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‘The New York Times’ relies on Amnesty and HRW sources in misleading Gaza video

The paper of record continues to present anti-Israel propaganda as news. In the latest example, it published a 15-minute video alleging Israeli war crimes during the May conflict in Gaza.

The New York Times building in New York City. Credit: Serge Attal/Flash90.
The New York Times building in New York City. Credit: Serge Attal/Flash90.
Naftali Balanson
Naftali Balanson

One incident from the May 2021 Gaza conflict—one that is sure to factor in U.N. Human Rights Council and International Criminal Court investigations against Israel—is a May 16 strike that killed 44 people when apartment buildings collapsed in an upscale neighborhood in Gaza. The IDF did not target the buildings. According to The New York Times, “several Israeli aircraft fired 11 missiles along a 200-yard stretch of Al Wahda Street, aiming to destroy a tunnel and command center beneath it. … But while most of the adjacent buildings remained standing, the Abul Ouf Building collapsed in what the official described as ‘a freak event.’ … When the bombs exploded deep underground, they unexpectedly dislodged the Abul Ouf Building’s foundations.”

This incident was at the center of a major Times article (“Dreams in the Rubble: An Israeli Airstrike and the 22 Lives Lost,” June 17) and a 15-minute video (“Gaza’s Deadly Night: How Israeli Airstrikes Killed 44 People,” June 24). While both feature emotive accounts that emphasize the human tragedy, they also pointedly repeat allegations that the Israeli strikes were in violation of international law: “In a conflict in which both sides are accused of war crimes, the air raid on Al Wahda Street that night stands out for its shocking civilian death toll and for nearly decimating entire families.”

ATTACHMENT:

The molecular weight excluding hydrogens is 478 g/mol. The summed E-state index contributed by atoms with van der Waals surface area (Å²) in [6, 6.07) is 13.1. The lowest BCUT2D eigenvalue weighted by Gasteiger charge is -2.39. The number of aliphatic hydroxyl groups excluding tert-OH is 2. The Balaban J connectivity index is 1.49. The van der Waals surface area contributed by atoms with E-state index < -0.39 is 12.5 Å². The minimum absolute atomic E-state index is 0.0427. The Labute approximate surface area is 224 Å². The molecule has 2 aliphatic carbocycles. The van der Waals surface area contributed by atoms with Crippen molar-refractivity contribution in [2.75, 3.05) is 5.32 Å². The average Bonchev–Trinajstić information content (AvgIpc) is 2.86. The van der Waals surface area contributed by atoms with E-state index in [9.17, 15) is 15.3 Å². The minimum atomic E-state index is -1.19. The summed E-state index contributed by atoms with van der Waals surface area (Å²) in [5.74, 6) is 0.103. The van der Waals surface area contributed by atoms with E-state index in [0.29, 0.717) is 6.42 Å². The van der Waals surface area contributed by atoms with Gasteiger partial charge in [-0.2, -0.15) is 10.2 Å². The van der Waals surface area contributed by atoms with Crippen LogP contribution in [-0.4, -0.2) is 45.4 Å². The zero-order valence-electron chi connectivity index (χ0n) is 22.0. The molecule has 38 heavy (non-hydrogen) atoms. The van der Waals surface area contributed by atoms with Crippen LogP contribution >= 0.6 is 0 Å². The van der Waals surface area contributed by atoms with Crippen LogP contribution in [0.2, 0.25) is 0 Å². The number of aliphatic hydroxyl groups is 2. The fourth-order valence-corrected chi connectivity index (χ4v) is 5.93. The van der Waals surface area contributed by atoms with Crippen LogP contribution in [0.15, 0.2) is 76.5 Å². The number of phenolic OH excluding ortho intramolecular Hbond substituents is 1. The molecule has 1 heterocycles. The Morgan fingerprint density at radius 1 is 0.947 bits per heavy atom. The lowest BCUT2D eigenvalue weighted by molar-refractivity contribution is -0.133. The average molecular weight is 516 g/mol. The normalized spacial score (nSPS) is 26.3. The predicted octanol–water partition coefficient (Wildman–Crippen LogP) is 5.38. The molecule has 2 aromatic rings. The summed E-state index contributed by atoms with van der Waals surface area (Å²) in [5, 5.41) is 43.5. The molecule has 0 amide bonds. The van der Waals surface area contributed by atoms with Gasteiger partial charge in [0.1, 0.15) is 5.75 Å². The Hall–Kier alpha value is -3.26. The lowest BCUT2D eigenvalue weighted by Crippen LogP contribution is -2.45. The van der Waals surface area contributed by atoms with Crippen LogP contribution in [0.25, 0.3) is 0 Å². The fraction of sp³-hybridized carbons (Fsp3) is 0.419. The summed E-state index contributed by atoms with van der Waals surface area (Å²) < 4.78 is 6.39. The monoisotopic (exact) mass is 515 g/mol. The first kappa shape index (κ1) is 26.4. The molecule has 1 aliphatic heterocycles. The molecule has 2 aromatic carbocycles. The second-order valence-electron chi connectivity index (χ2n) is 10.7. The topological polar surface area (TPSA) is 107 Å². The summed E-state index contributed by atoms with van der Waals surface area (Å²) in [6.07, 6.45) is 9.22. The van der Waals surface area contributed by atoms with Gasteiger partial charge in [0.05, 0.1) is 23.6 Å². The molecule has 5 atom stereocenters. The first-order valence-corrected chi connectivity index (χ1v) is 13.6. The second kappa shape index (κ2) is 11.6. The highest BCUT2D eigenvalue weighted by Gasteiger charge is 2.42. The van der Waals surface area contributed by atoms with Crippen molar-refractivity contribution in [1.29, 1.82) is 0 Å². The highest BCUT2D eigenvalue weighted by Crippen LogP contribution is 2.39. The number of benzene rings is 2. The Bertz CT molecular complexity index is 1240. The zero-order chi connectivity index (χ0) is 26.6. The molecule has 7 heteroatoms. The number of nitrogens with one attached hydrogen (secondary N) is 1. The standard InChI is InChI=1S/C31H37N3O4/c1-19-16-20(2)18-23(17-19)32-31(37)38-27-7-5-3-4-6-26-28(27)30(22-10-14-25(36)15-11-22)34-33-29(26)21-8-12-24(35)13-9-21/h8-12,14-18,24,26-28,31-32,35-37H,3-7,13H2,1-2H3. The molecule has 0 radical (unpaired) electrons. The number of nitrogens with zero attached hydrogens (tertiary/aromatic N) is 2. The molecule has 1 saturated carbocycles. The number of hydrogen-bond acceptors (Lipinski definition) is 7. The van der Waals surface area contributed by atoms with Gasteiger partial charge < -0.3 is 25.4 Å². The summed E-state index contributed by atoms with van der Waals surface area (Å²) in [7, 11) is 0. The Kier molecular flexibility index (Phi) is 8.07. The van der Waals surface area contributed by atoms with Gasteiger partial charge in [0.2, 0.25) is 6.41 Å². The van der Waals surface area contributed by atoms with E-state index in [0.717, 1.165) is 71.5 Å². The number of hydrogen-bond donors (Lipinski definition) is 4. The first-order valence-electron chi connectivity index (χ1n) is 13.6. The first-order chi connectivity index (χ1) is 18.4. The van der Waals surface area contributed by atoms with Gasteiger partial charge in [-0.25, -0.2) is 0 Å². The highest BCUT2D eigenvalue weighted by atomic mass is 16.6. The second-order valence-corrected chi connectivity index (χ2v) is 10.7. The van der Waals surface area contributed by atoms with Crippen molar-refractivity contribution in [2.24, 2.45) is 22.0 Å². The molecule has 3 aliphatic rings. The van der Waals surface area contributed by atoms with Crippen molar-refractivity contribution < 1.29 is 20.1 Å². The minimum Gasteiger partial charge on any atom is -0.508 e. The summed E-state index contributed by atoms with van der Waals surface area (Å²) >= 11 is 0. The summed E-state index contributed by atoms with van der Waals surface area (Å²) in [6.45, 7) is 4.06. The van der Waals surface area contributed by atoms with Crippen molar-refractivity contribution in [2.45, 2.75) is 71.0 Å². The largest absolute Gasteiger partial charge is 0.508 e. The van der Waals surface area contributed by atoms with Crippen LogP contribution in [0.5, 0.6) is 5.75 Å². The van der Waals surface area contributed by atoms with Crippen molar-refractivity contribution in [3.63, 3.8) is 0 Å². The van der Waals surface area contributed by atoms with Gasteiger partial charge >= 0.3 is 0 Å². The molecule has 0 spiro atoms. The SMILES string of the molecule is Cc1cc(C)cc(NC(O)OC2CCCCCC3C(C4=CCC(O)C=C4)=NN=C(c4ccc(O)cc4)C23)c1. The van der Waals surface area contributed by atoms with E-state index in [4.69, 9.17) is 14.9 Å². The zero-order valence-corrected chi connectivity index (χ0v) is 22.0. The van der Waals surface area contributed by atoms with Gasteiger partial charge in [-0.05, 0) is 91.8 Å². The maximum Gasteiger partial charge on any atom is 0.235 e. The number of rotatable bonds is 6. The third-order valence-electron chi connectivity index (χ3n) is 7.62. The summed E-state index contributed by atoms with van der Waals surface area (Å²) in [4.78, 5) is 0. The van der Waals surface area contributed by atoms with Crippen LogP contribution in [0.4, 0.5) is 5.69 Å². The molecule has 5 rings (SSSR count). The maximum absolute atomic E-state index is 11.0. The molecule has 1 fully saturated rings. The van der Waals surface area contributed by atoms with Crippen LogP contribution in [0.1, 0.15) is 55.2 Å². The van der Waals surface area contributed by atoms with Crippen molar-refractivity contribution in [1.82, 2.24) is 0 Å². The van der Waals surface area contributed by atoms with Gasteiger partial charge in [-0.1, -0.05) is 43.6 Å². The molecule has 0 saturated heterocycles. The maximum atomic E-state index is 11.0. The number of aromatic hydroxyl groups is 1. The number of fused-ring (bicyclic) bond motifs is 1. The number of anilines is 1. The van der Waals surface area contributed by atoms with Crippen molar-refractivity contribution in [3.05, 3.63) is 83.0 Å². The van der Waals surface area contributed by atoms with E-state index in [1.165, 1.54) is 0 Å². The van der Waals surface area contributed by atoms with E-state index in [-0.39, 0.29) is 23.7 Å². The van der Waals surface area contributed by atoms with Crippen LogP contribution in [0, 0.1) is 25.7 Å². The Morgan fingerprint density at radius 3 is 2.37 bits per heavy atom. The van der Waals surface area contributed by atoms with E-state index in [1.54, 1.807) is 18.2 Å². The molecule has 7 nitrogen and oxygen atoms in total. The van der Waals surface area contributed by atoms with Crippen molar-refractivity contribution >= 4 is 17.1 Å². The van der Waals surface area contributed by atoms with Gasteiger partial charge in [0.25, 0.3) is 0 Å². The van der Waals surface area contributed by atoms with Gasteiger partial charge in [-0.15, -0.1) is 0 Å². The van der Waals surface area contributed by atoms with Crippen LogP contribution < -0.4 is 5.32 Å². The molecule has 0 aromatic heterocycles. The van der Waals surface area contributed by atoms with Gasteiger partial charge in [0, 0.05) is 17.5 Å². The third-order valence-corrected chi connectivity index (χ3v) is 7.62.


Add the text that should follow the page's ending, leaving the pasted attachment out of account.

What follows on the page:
The video, in particular, asserts at the beginning that “The Times has uncovered new details” that seem to undermine Israeli claims about the strike (“The Israeli military has said that these strikes were carefully targeted. But our investigation will show how Israel dropped some of the heaviest bombs in its arsenal without warning on a densely packed neighborhood and with limited intelligence about what they were attacking” (emphasis added).

However, the discussion of the legality of the attacks is based entirely on unreliable NGO officials who are not experts in the laws of armed conflict and who had no access to any of the relevant targeting information. In fact, the two leading producers of the video were formerly employed by these same political NGOs, Amnesty International and Human Rights Watch (HRW). These conflicts of interest were not disclosed. While the Times journalists could have consulted with dozens of actual legal and military experts, they instead turned to their NGO colleagues. The basis, extent and funding of the Times-NGO collaboration is unknown and was not disclosed to readers.

Moreover, a careful “reading” of the video shows that the Times investigation is consistent with Israeli army statements regarding the incident and the unanticipated collapse of the building and does not, in fact, support assertions of illegality. (Others have effectively shown how the video is “one-sided” and “ultimately delivers not much.”)

Shortcuts: Relying on Amnesty International and Human Rights Watch

As journalists, the Times reporters do not possess expertise in international law or military operations. Unfortunately, instead of limiting their claims in this highly politicized realm or consulting with a wide range of genuine experts in the laws of war, the Times journalists simply relied on officials from Amnesty International and HRW. These NGOs have long records of prejudice against Israel and Jews, and of making false allegations of war crimes through misstatements regarding international law.

The two main producers of the video are Evan Hill and John Ismay. In 2014-17, Hill worked in HRW’s Middle East Department, and Ismay previously worked for Amnesty. Officials from both organizations serve as the sources for the legal and military analysis in the video.